Muck-in and help keep Lincolnshire roads dirt free and safe for motorists
Farmers are being called upon to help keep Lincolnshire roads mud-free.
This being a rural county heavily reliant on agriculture, it is accepted that farm traffic has to use the roads. However, it is important that the highways are kept in a safe condition for motorists.
Councillor William Webb, executive councillor at Lincolnshire County Council, said: “When farmers are harvesting crops of potatoes, sugar beet, cabbages and other crops, they are taking them from muddy fields onto and across roads to store, and in some cases the roads are getting muddy and dangerous for motorists to use.
“Farmers should have plant available to clean up roads, and put up warning signs in a safe location before doing so.
“As a former farmer myself I understand what needs to be done. At the same time farmers must be responsible and clean up after themselves.”
Inspector Nigel Key of Lincolnshire Police's Roads Policing Unit says: "I urge drivers and motorcyclists to drive to seasonal conditions and expect at this time of the year for roads to be more slippery than usual, irrespective of how well farmers clean up after themselves. In general, most farmers take this responsibility seriously but road users should bear in mind that Lincolnshire is an extremely rural county and it is inevitable that our roads will get muddy".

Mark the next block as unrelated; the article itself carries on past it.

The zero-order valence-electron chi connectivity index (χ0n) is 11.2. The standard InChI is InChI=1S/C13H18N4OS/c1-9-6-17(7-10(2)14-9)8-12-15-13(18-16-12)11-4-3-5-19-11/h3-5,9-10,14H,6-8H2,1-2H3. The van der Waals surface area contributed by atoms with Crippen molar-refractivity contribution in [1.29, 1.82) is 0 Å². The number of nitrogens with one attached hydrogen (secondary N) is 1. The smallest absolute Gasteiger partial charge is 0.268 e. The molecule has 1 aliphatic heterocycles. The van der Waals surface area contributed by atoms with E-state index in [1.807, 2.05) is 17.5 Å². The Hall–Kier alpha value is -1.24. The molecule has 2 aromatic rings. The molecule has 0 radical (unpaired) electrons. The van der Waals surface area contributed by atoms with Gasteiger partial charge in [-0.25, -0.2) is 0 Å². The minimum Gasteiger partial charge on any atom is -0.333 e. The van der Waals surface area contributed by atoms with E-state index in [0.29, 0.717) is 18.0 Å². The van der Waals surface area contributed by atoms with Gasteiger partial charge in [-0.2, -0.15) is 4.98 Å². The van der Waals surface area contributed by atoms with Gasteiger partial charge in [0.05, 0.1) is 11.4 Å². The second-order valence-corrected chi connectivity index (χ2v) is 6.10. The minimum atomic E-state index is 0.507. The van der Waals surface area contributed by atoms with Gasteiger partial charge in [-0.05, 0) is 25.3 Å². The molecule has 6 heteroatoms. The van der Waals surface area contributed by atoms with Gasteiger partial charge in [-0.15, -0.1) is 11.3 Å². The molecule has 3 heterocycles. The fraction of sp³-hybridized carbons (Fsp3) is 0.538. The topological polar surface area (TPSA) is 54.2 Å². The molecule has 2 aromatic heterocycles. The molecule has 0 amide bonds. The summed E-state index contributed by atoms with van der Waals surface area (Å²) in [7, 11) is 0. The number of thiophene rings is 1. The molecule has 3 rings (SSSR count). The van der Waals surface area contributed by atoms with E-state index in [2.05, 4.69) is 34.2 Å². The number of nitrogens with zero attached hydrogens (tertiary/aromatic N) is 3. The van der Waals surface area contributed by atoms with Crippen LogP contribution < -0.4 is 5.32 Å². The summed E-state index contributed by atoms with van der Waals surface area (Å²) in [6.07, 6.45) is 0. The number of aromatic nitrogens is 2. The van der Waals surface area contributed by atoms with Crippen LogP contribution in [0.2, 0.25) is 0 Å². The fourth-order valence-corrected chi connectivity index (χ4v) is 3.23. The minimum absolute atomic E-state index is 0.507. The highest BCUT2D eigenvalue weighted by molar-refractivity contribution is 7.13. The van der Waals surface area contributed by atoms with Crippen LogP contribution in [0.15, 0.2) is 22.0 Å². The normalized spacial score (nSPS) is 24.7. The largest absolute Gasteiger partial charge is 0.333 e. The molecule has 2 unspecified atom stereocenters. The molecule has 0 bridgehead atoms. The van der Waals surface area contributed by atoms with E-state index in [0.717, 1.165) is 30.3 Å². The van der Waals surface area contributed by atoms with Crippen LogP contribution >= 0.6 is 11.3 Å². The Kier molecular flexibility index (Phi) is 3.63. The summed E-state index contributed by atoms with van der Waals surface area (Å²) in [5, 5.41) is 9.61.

A National Farmers' Union spokesman for Lincolnshire said: “We have seen some awful weather this summer and so far this autumn, and this has made harvesting conditions and field work very difficult for our farmers. However, mud on the road can be a significant safety hazard for all drivers; especially now that the nights are drawing in and the home commute will soon be taking place in the dark. The NFU is reminding its members to ensure they clear any mud from public roads outside their field gates, to keep our roads safe. "Farming delivers quality food and is a huge contributor to our local economy in Lincolnshire, but we have a duty to ensure that no one is put at risk from our work.”